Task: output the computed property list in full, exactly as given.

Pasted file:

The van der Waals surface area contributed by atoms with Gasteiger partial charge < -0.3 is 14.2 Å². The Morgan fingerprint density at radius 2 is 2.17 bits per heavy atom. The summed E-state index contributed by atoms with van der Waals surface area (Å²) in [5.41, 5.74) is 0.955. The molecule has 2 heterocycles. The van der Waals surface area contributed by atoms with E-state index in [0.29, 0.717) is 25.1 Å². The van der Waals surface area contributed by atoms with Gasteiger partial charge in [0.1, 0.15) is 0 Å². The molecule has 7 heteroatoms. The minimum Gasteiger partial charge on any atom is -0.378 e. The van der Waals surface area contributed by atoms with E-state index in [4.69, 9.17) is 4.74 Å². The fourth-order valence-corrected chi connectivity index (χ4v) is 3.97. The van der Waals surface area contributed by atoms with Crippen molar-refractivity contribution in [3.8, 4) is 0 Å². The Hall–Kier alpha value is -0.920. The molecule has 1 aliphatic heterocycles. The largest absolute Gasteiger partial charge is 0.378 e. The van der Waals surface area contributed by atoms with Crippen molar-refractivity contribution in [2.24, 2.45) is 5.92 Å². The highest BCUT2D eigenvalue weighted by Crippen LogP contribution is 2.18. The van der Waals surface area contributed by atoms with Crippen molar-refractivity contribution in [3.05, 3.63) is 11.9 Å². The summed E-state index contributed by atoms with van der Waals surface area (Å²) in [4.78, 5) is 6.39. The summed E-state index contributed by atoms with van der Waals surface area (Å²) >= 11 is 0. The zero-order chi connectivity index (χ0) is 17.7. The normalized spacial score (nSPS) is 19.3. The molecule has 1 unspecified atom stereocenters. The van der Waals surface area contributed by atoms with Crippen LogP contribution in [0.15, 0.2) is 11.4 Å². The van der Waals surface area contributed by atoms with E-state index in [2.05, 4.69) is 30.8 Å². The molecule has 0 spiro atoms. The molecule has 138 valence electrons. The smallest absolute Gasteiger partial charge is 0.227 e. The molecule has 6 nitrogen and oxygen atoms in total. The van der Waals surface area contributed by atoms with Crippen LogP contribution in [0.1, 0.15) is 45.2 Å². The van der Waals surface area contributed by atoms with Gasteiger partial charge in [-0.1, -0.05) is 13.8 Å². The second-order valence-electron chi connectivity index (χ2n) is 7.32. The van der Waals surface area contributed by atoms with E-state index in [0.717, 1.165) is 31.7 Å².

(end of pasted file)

The van der Waals surface area contributed by atoms with Gasteiger partial charge < -0.3 is 14.2 Å². The Morgan fingerprint density at radius 2 is 2.17 bits per heavy atom. The summed E-state index contributed by atoms with van der Waals surface area (Å²) in [5.41, 5.74) is 0.955. The molecule has 2 heterocycles. The van der Waals surface area contributed by atoms with E-state index in [0.29, 0.717) is 25.1 Å². The van der Waals surface area contributed by atoms with Gasteiger partial charge in [0.1, 0.15) is 0 Å². The molecule has 7 heteroatoms. The minimum Gasteiger partial charge on any atom is -0.378 e. The van der Waals surface area contributed by atoms with E-state index in [4.69, 9.17) is 4.74 Å². The fourth-order valence-corrected chi connectivity index (χ4v) is 3.97. The van der Waals surface area contributed by atoms with Crippen molar-refractivity contribution in [3.8, 4) is 0 Å². The Hall–Kier alpha value is -0.920. The molecule has 1 aliphatic heterocycles. The largest absolute Gasteiger partial charge is 0.378 e. The van der Waals surface area contributed by atoms with Crippen molar-refractivity contribution in [2.24, 2.45) is 5.92 Å². The highest BCUT2D eigenvalue weighted by Crippen LogP contribution is 2.18. The van der Waals surface area contributed by atoms with Crippen molar-refractivity contribution in [3.05, 3.63) is 11.9 Å². The summed E-state index contributed by atoms with van der Waals surface area (Å²) in [4.78, 5) is 6.39. The summed E-state index contributed by atoms with van der Waals surface area (Å²) >= 11 is 0. The zero-order chi connectivity index (χ0) is 17.7. The normalized spacial score (nSPS) is 19.3. The molecule has 1 unspecified atom stereocenters. The van der Waals surface area contributed by atoms with Crippen LogP contribution in [0.15, 0.2) is 11.4 Å². The van der Waals surface area contributed by atoms with E-state index in [2.05, 4.69) is 30.8 Å². The molecule has 0 spiro atoms. The molecule has 138 valence electrons. The smallest absolute Gasteiger partial charge is 0.227 e. The molecule has 6 nitrogen and oxygen atoms in total. The van der Waals surface area contributed by atoms with Crippen LogP contribution in [0.1, 0.15) is 45.2 Å². The van der Waals surface area contributed by atoms with Gasteiger partial charge in [-0.1, -0.05) is 13.8 Å². The second-order valence-electron chi connectivity index (χ2n) is 7.32. The van der Waals surface area contributed by atoms with E-state index in [0.717, 1.165) is 31.7 Å².